The Malta Independent 18 May 2022, Wednesday

Editorial: We weep for the victims but prevention would have been better

Friday, 26 August 2016, 09:52 Last update: about 7 years ago

The people of Malta stand in sorrow and solidarity with the people of Italy after the terrible earthquake in Amatrice and surrounding hills.

The television coverage of the scenes in the town after the first most terrible shock followed by hundreds of aftershocks that have reduced most of the town to rubble reduce a viewer to silence and a feeling of impotence faced with nature's fury.

It is strange but nobody seems to have remembered: 24 August is also the date of the terrible eruption of Vesuvius in AD 79 which drowned Pompeii under tons of lava.

Solidarity seems to have worked quite well this time and help has been arriving at the beleaguered town with quite a degree of efficiency. Maltese rescue workers have also gone to help their comrades.

The earthquake happened at the worst time for the town. Normally, it is half-deserted but many families who do not live there love to spend some days there along with their families and children. A consequence of this was that it was somewhat difficult at first to find out who was missing - because this was more like a holiday town.

Possibly another consequence may have had more devastating results. Maybe people who treated their homes in the town as just for 'villeggiatura' may have skimped on ensuring the worthiness of the buildings themselves.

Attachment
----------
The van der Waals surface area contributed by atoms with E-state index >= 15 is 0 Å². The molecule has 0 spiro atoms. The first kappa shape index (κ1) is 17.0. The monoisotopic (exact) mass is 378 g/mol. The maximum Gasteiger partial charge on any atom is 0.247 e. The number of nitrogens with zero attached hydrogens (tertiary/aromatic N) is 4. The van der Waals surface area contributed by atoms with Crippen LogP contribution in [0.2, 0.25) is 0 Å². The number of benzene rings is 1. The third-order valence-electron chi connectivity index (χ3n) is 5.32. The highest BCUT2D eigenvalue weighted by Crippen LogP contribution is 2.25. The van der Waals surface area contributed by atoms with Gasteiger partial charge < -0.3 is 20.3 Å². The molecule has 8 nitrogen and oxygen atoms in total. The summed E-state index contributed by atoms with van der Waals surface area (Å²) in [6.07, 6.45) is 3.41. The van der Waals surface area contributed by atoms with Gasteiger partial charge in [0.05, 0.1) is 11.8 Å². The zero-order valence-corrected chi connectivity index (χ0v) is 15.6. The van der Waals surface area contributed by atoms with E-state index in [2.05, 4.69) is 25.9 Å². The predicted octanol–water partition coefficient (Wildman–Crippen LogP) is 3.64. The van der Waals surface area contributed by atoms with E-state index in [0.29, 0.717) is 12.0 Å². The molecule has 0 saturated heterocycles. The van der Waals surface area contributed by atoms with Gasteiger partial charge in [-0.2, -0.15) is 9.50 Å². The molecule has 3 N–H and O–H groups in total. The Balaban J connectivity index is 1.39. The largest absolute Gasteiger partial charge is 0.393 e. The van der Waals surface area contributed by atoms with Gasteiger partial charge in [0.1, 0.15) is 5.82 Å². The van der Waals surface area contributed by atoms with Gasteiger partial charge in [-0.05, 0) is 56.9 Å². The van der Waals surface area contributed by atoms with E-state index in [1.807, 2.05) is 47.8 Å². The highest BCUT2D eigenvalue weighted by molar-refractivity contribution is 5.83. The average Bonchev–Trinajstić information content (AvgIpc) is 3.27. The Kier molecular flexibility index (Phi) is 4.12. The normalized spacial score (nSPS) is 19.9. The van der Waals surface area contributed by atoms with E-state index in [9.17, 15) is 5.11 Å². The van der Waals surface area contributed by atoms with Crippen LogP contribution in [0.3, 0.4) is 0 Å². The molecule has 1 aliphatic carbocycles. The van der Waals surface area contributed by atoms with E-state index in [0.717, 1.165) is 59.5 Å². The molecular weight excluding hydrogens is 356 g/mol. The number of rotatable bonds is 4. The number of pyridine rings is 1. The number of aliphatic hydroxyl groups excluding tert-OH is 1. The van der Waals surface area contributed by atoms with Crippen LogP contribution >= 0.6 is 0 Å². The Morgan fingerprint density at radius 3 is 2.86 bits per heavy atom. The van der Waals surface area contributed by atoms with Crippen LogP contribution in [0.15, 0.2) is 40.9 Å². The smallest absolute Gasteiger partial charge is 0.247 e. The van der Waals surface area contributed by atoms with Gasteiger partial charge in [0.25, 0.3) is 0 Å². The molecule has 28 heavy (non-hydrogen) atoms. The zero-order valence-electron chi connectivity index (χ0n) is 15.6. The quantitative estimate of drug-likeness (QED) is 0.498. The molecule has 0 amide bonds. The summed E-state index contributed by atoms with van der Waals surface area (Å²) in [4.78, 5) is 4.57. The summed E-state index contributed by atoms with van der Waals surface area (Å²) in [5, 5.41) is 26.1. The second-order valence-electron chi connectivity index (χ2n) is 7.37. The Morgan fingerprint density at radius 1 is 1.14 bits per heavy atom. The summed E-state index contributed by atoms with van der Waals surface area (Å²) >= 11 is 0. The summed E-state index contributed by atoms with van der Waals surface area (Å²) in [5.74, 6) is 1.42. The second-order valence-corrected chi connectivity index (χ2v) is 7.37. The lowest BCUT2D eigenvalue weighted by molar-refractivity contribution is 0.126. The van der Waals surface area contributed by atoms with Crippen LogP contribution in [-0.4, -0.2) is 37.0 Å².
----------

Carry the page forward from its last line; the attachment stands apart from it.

In fact, one could note some disconcerting facts: the church, which dates from the 16th Century, remained intact. As did the clock tower. There were buildings and apartment blocks which survived intact. But other buildings, some quite modern, collapsed like a pack of cards.

The tragedy is not just the death of so many persons, nor the collapse of so many houses, but that everyone knew that the area, the confluence of the provinces of Lazio, Marche, Umbria and Abruzzo is of high seismic risk, and yet many did not take precautions to reinforce their buildings against seismic risk. Hence the luxury hotel crumbled as did the local hospital but the local school stood firm.

In nearby Norcia, which suffered from an earthquake in 1979, where the remaining buildings have been strengthened, hardly a house was affected this time round.

The leaders in this are of course the Japanese, a country that is of very high seismic risk. After suffering from so many tragedies, buildings are now built according to a very high anti-seismic regulation and when an earthquake happens, people stop but then resume their lives as before.

So, yes, do weep for the dead, but meanwhile use the lessons of science and technology to ward off such disasters.

In this regard, this paper did a small study yesterday of the situation in Malta. Now Malta is not in such a risky seismic area as Abruzzo but we do have quakes from time to time.

We asked and we were told there are no specific anti-seismic regulations in place, but anyone who is building can ask the architects to include anti-seismic safeguards.

It would seem, especially now that we are building higher and higher that we must study how to introduce anti-seismic measures on all new buildings.

It would be better than to mourn the victims later.

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